- - Tuesday, February 16, 2021

Coronavirus lockdowns are taking a visceral toll on families and, in particular, working women, with C. Nicole Mason, the chief executive officer of the Institute for Women’s Policy Research, dubbing it the first-ever “she-session.”

Overall, women have lost 5.4 million jobs during the recession, nearly 1 million more job losses than men. In December, Black, Hispanic and Asian women accounted for all of women’s job losses that month and 154,000 Black women dropped out of the labor force entirely.

It’s not surprising.

As Democrats bend to teachers’ unions demands, schools have remained shuttered with no urgency to return to five day a week in person learning. Working mothers, still the primary caretakers, found their support systems of early school drop-offs, after-school programs and other childcare deteriorate before their eyes. They had to become their household’s primary chef, teacher, cleaner, nanny — and there was still their daily 9 to 5.

Among working mothers in dual-career couples, 40% say they spend an additional three or more hours a day on childcare and home responsibilities than pre-pandemic, while 27% of fathers said the same, according to a study by McKinsey and Lean In. More than half of mothers say they are responsible for either all or most of the work at home.



The study, taken over the summer, found about one in five working mothers said they are considering dropping out of the workforce, compared with 11% of fathers. An additional 15% of mothers reported they were considering dialing back their careers and among women with young children, nearly a quarter said they may take a leave of absence or quit altogether.

Before the pandemic, women of all races and color were carving out a larger role in the workforce, reaching nearly 50%. There were advances in gender pay equity and attaining leadership positions on par with their male colleagues. Continued pandemic lockdowns and school closures threaten to unravel all of it. Women’s labor force participation rate hit a 33-year low in January, according to a National Women’s Law Center analysis of the latest jobs report.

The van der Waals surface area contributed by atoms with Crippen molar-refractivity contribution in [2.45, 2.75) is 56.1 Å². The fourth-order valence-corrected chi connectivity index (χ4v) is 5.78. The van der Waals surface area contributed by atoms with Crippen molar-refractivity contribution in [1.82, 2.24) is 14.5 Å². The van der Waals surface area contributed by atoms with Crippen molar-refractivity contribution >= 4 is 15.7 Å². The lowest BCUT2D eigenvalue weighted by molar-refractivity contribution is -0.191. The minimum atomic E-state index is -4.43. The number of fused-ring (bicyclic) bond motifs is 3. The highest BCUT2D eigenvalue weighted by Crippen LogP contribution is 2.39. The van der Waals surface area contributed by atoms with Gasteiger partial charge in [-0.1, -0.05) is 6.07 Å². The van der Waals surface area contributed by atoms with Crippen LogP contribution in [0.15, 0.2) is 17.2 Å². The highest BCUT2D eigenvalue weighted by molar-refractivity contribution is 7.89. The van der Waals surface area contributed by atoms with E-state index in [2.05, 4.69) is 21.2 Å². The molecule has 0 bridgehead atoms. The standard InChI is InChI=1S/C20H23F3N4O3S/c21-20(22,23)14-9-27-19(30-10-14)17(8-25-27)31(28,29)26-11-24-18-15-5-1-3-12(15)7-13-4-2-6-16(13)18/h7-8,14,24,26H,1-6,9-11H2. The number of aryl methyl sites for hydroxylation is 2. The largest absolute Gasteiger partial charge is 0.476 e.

Democrats are in a precarious position. They’ve long championed gender equity but their draconian coronavirus policies are to the detriment of working mothers and families. Instead of listening to the science, they’re caving to special interest groups.

On average, in red states, three times as many children have access to five day a week in-person learning as in blue states. Nearly four times as many children in blue states are 100 percent remote. The average unemployment rate in blue states is 6.8% compared with 5% in red states, while the average coronavirus death rate remains negligible between the two. School reopening, unfortunately, has become a political issue.

Republicans, if they are wise, will make safely reopening schools their No. 1 rallying cry in upcoming elections. It’s the one policy proposal that unites all the factions in the GOP, but more importantly, it’s the right policy prescription for our nation.

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